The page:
Black lives matter (even at Saint Anselm College).
"So here we are this afternoon, lying down for four and a half minutes to bring attention to the everyday issue of racial justice in the United States,” was part of a statement read by India Barrows ‘16, before a crowd in the dining hall at Saint Anselm College.
Despite the fact they are in the midst of preparing for final exams, a dedicated group of students decided that today was the day to speak up. Like thousands of other people across the country, they staged a silent “die-in” demonstration in both dining halls on campus to protest the recent deaths of Eric Garner and Michael Brown, and overall systematic abuse of people of color.
Students wore black clothing and held signs with statements like “Black Lives Matter,” “Hands up Don’t Shoot,” “I Can’t Breathe” and “Stop Police Brutality.” They lay on the floor for four minutes to represent the four hours that Brown’s body was left on the street after he was shot.
At the end of the “die-in” students exited with the “hands up, don't shoot" pose which has served as rallying cry that has begun to define a movement. They walked from Davison, the main dining hall, to the Coffee Shop where they reenacted the “die-in.”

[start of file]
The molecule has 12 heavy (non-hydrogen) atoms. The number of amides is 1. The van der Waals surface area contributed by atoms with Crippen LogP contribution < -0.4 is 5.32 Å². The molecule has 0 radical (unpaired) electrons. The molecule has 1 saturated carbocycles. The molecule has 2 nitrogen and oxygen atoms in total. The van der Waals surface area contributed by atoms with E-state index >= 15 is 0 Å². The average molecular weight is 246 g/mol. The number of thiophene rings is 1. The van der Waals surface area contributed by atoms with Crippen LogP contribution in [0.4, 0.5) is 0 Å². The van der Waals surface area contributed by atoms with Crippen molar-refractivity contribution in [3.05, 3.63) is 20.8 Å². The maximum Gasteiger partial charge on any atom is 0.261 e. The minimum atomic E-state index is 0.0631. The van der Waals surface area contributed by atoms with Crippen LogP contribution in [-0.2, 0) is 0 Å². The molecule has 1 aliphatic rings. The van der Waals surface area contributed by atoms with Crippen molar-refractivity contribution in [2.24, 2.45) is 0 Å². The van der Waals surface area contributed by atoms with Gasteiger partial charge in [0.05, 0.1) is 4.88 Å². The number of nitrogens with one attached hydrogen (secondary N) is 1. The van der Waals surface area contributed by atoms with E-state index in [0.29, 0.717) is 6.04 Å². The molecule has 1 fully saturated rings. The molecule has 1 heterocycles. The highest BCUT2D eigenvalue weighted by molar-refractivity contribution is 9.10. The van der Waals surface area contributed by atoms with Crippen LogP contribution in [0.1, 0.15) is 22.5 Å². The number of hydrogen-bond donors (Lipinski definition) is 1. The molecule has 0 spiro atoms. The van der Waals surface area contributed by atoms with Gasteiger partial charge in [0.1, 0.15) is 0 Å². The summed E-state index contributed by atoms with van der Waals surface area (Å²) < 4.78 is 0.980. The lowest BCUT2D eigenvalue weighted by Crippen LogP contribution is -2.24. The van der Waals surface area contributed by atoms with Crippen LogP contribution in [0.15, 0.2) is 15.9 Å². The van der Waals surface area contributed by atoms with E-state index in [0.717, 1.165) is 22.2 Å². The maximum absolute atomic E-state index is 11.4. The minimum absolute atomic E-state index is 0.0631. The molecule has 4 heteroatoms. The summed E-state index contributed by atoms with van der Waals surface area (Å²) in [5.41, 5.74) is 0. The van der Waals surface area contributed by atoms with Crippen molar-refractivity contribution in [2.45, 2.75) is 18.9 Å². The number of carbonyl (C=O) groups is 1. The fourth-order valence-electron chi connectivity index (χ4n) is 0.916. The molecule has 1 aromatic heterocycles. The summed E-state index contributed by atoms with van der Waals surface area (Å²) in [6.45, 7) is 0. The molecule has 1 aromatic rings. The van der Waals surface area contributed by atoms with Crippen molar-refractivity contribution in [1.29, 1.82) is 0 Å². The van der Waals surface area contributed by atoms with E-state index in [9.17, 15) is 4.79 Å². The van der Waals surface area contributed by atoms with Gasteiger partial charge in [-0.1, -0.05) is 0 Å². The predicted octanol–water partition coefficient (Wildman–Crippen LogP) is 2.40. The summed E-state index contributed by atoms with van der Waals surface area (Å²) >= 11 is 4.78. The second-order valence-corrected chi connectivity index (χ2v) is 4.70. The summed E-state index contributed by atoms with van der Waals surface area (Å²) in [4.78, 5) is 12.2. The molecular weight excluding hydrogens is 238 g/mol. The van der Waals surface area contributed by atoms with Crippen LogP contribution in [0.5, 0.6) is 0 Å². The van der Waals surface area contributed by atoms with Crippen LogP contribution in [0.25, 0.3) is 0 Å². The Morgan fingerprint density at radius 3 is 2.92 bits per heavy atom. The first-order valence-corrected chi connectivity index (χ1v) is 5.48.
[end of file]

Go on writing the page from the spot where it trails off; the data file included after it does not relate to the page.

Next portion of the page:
Although the event was organized exclusively by students in the Multicultural Student Coalition, some faculty and staff joined in to show their support. According to Nyatan Bol ’17, “I participated because I am tired of being complacent. Not saying anything validates those who oppress us.”
Reflecting back on the experience, one participant said that what she witnessed was symbolic of what is happening in society today: “Some people stopped and gave us encouraging comments, asked questions and even joined us. Others did not even look our way. They pretended like nothing was happening.”
One of the main goals of the “die-in” was to generate dialogue. A follow-up discussion is being planned for next semester to help facilitate these conversations.
Below are additional photos taken at the "Die-In" held at Saint Anselm College.